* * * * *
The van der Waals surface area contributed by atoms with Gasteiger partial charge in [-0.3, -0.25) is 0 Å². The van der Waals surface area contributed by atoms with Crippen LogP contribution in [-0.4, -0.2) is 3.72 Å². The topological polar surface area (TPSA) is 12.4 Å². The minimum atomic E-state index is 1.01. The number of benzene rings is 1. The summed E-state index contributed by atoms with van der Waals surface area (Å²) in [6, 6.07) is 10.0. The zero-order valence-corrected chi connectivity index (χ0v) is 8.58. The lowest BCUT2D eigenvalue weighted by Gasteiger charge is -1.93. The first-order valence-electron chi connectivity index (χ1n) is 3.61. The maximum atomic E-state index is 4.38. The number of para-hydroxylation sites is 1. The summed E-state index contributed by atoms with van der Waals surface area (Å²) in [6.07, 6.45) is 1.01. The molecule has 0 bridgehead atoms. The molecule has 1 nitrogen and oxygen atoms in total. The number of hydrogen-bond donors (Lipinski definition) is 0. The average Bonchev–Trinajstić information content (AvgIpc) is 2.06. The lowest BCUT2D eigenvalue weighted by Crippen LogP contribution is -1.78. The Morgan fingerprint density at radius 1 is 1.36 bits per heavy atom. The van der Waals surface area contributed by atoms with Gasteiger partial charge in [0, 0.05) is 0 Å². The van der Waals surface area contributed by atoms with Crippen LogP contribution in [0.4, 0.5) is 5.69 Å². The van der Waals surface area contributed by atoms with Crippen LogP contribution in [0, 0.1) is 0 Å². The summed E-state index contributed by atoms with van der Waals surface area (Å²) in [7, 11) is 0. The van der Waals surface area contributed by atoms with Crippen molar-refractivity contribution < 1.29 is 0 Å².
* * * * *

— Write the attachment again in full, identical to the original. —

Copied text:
The van der Waals surface area contributed by atoms with Gasteiger partial charge in [-0.3, -0.25) is 0 Å². The van der Waals surface area contributed by atoms with Crippen LogP contribution in [-0.4, -0.2) is 3.72 Å². The topological polar surface area (TPSA) is 12.4 Å². The minimum atomic E-state index is 1.01. The number of benzene rings is 1. The summed E-state index contributed by atoms with van der Waals surface area (Å²) in [6, 6.07) is 10.0. The zero-order valence-corrected chi connectivity index (χ0v) is 8.58. The lowest BCUT2D eigenvalue weighted by Gasteiger charge is -1.93. The first-order valence-electron chi connectivity index (χ1n) is 3.61. The maximum atomic E-state index is 4.38. The number of para-hydroxylation sites is 1. The summed E-state index contributed by atoms with van der Waals surface area (Å²) in [6.07, 6.45) is 1.01. The molecule has 0 bridgehead atoms. The molecule has 1 nitrogen and oxygen atoms in total. The number of hydrogen-bond donors (Lipinski definition) is 0. The average Bonchev–Trinajstić information content (AvgIpc) is 2.06. The lowest BCUT2D eigenvalue weighted by Crippen LogP contribution is -1.78. The Morgan fingerprint density at radius 1 is 1.36 bits per heavy atom. The van der Waals surface area contributed by atoms with Gasteiger partial charge in [0, 0.05) is 0 Å². The van der Waals surface area contributed by atoms with Crippen LogP contribution in [0.4, 0.5) is 5.69 Å². The van der Waals surface area contributed by atoms with Crippen LogP contribution in [0, 0.1) is 0 Å². The summed E-state index contributed by atoms with van der Waals surface area (Å²) in [7, 11) is 0. The van der Waals surface area contributed by atoms with Crippen molar-refractivity contribution < 1.29 is 0 Å².